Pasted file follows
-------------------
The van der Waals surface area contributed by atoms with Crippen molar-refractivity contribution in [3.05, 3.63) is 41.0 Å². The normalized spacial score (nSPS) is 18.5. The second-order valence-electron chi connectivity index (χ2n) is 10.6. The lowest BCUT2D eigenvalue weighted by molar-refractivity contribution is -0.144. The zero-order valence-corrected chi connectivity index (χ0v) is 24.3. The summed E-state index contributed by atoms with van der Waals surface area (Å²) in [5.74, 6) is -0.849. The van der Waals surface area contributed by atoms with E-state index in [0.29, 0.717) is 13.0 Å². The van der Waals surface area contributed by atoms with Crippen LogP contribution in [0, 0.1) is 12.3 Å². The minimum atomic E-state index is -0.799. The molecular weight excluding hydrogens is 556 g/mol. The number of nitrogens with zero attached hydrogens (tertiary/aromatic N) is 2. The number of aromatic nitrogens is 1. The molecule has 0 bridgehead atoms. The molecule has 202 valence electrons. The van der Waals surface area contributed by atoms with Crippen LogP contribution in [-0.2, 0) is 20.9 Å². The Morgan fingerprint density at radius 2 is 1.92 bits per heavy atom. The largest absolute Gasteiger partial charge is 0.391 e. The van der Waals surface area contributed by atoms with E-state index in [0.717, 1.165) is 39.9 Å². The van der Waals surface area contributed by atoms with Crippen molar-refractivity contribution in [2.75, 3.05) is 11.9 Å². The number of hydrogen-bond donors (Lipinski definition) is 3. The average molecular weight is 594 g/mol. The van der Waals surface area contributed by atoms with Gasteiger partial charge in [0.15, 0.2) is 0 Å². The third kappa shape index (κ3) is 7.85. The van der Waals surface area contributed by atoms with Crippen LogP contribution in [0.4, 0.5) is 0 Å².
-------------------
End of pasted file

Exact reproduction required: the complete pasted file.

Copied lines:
The van der Waals surface area contributed by atoms with Crippen molar-refractivity contribution in [3.05, 3.63) is 41.0 Å². The normalized spacial score (nSPS) is 18.5. The second-order valence-electron chi connectivity index (χ2n) is 10.6. The lowest BCUT2D eigenvalue weighted by molar-refractivity contribution is -0.144. The zero-order valence-corrected chi connectivity index (χ0v) is 24.3. The summed E-state index contributed by atoms with van der Waals surface area (Å²) in [5.74, 6) is -0.849. The van der Waals surface area contributed by atoms with E-state index in [0.29, 0.717) is 13.0 Å². The van der Waals surface area contributed by atoms with Crippen LogP contribution in [0, 0.1) is 12.3 Å². The minimum atomic E-state index is -0.799. The molecular weight excluding hydrogens is 556 g/mol. The number of nitrogens with zero attached hydrogens (tertiary/aromatic N) is 2. The number of aromatic nitrogens is 1. The molecule has 0 bridgehead atoms. The molecule has 202 valence electrons. The van der Waals surface area contributed by atoms with Crippen LogP contribution in [-0.2, 0) is 20.9 Å². The Morgan fingerprint density at radius 2 is 1.92 bits per heavy atom. The largest absolute Gasteiger partial charge is 0.391 e. The van der Waals surface area contributed by atoms with E-state index in [0.717, 1.165) is 39.9 Å². The van der Waals surface area contributed by atoms with Crippen molar-refractivity contribution in [2.75, 3.05) is 11.9 Å². The number of hydrogen-bond donors (Lipinski definition) is 3. The average molecular weight is 594 g/mol. The van der Waals surface area contributed by atoms with Gasteiger partial charge in [0.15, 0.2) is 0 Å². The third kappa shape index (κ3) is 7.85. The van der Waals surface area contributed by atoms with Crippen LogP contribution in [0.4, 0.5) is 0 Å².